Clinical trials can open doors to promising new treatments for patients with chronic or serious medical conditions. Yet for many segments of the public—including minorities, women, and the elderly—these doors remain closed because patients are either unaware of trials or are not invited to participate.

In fact, the Food and Drug Administration reports that African Americans represent 12 percent of the U.S. population but only 5 percent of clinical trial participants. Latinos represent 16 percent of the population but only 1 percent of clinical trial participants.

At best, this underrepresentation raises questions about the relevancy of the research results. At worst, the new medicines can prove ineffective for these populations, increasing health disparities.

Clinical Research Pathways and Morehouse School of Medicine in Georgia are tackling these issues through an innovative new program, Training Minority Clinical Teams: Getting New Quality Medicines to All Americans. The program recognizes—and reduces—the obstacles that discourage minorities from participating in clinical trials and sharing in the resulting potential health benefits.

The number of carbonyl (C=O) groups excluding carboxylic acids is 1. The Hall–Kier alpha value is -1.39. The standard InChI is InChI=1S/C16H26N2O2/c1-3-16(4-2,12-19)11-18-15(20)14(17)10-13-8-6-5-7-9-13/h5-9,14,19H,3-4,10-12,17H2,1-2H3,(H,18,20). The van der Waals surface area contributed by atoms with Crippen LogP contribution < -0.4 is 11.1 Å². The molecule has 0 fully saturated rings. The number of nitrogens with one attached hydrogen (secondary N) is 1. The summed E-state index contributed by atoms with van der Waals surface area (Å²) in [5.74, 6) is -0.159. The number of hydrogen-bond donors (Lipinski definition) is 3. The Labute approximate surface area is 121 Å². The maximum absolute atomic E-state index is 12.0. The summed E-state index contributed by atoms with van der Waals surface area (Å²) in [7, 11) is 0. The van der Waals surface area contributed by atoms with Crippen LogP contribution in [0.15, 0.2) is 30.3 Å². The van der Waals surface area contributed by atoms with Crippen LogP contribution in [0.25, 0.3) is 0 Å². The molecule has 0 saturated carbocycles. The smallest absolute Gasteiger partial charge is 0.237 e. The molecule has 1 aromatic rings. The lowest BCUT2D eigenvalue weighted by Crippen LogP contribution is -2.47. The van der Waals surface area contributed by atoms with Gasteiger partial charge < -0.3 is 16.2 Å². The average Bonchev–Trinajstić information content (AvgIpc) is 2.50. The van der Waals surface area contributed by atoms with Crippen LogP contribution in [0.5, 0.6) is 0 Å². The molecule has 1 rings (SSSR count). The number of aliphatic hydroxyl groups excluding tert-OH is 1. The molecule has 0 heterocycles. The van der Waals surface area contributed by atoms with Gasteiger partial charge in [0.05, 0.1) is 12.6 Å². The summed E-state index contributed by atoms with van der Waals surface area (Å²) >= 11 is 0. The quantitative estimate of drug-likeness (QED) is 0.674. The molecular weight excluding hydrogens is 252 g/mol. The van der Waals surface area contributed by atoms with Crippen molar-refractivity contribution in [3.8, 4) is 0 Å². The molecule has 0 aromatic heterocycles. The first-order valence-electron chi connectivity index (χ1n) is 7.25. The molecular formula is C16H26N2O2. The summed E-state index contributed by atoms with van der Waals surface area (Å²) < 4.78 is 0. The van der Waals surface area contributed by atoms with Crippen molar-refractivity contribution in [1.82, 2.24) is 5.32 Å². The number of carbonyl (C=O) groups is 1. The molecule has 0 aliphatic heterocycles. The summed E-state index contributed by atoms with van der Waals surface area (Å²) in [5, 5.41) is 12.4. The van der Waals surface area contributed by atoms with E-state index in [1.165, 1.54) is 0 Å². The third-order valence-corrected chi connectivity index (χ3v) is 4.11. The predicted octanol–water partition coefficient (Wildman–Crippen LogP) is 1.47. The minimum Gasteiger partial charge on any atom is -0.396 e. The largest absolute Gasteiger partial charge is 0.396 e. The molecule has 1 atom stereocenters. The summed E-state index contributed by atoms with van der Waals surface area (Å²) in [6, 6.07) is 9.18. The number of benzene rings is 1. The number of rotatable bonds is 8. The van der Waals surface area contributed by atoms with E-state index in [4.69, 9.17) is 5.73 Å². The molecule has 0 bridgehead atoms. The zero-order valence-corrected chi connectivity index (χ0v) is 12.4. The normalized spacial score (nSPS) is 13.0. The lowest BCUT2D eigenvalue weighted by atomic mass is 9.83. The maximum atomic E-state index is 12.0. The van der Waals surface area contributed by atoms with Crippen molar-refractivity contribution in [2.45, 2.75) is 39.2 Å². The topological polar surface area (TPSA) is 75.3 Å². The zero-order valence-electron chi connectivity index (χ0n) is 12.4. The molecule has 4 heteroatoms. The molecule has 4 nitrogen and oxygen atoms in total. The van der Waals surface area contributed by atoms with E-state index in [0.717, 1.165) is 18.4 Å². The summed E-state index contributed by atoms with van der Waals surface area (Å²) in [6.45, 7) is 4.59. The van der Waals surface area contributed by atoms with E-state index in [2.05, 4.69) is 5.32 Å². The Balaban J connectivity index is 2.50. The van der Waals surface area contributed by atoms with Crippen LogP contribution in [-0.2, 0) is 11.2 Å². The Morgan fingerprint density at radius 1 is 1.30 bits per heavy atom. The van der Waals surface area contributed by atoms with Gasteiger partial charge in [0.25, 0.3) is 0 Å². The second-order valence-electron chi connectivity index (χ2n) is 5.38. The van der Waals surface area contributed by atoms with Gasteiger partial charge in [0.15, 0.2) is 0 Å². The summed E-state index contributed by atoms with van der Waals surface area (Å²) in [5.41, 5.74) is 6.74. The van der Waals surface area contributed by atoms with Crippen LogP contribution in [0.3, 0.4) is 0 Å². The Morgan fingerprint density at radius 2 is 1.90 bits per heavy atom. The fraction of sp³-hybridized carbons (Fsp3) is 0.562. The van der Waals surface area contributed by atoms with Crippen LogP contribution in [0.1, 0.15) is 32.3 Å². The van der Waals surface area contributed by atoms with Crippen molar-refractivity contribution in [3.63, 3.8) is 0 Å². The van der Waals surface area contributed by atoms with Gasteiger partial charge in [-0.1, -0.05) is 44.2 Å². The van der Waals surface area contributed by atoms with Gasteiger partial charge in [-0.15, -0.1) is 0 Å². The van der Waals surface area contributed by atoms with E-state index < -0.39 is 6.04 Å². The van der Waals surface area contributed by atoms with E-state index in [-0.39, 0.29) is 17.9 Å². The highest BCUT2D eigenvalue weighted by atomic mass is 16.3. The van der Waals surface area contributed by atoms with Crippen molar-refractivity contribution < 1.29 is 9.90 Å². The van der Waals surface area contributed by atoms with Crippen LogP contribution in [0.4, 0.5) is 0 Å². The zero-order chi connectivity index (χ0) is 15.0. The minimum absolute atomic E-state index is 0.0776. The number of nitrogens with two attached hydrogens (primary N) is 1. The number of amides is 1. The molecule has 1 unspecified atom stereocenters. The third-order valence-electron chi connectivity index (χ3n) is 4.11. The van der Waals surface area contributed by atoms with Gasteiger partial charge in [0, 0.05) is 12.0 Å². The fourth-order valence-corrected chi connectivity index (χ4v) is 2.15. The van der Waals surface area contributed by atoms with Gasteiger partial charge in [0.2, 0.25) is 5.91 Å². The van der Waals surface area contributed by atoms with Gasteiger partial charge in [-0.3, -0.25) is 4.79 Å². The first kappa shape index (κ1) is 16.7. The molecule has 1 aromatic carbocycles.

For example, studies show that:

  • When the quality of care is equivalent, minority patients prefer healthcare providers of the same ethnicity.
  • Healthcare providers play a key role in influencing patient decisions on participating in clinical trials.
  • Minority physicians typically are not asked to serve as clinical investigators.

The Clinical Research Pathways project reduces these barriers by training and mentoring minority physicians to serve as clinical investigators and by relying on these physician investigators to enroll patients at the point of care.

With its strong physician network, its leadership in advancing health equity, and its reputation as a trusted, culturally competent community partner, Morehouse School of Medicine is the ideal choice to head this effort and, eventually, help expand it nationwide.

Watch for more details about the project.

Marjorie A. Speers, Ph.D.

Executive Director, Clinical Research Pathways